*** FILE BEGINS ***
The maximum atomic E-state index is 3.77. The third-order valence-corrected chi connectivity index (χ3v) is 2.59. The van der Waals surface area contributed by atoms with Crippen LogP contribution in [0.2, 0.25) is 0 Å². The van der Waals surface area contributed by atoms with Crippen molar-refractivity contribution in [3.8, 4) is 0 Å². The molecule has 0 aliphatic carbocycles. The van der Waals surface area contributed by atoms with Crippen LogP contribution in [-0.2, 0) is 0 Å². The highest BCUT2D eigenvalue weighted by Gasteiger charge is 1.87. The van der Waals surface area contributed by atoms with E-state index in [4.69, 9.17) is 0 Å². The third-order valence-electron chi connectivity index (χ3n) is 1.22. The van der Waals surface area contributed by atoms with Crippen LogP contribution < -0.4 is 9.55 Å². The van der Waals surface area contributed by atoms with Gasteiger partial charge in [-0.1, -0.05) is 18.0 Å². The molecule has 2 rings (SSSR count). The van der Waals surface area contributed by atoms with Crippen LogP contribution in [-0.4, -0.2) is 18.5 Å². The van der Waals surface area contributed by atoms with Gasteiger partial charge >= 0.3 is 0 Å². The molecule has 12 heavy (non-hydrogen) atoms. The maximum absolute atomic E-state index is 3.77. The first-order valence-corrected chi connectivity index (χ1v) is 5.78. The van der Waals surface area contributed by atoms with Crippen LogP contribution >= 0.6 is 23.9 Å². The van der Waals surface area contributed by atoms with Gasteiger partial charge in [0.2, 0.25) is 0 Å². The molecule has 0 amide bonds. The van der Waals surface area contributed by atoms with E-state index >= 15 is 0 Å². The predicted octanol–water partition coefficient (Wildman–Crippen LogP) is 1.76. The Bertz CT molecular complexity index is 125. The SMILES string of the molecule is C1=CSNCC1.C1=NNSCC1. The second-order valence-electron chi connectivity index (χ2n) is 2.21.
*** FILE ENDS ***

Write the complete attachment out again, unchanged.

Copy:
The maximum atomic E-state index is 3.77. The third-order valence-corrected chi connectivity index (χ3v) is 2.59. The van der Waals surface area contributed by atoms with Crippen LogP contribution in [0.2, 0.25) is 0 Å². The van der Waals surface area contributed by atoms with Crippen molar-refractivity contribution in [3.8, 4) is 0 Å². The molecule has 0 aliphatic carbocycles. The van der Waals surface area contributed by atoms with Crippen LogP contribution in [-0.2, 0) is 0 Å². The highest BCUT2D eigenvalue weighted by Gasteiger charge is 1.87. The van der Waals surface area contributed by atoms with E-state index in [4.69, 9.17) is 0 Å². The third-order valence-electron chi connectivity index (χ3n) is 1.22. The van der Waals surface area contributed by atoms with Crippen LogP contribution < -0.4 is 9.55 Å². The van der Waals surface area contributed by atoms with Gasteiger partial charge in [-0.1, -0.05) is 18.0 Å². The molecule has 2 rings (SSSR count). The van der Waals surface area contributed by atoms with Crippen LogP contribution in [-0.4, -0.2) is 18.5 Å². The van der Waals surface area contributed by atoms with Gasteiger partial charge >= 0.3 is 0 Å². The molecule has 12 heavy (non-hydrogen) atoms. The maximum absolute atomic E-state index is 3.77. The first-order valence-corrected chi connectivity index (χ1v) is 5.78. The van der Waals surface area contributed by atoms with Crippen LogP contribution >= 0.6 is 23.9 Å². The van der Waals surface area contributed by atoms with Gasteiger partial charge in [0.2, 0.25) is 0 Å². The molecule has 0 amide bonds. The van der Waals surface area contributed by atoms with E-state index >= 15 is 0 Å². The predicted octanol–water partition coefficient (Wildman–Crippen LogP) is 1.76. The Bertz CT molecular complexity index is 125. The SMILES string of the molecule is C1=CSNCC1.C1=NNSCC1. The second-order valence-electron chi connectivity index (χ2n) is 2.21.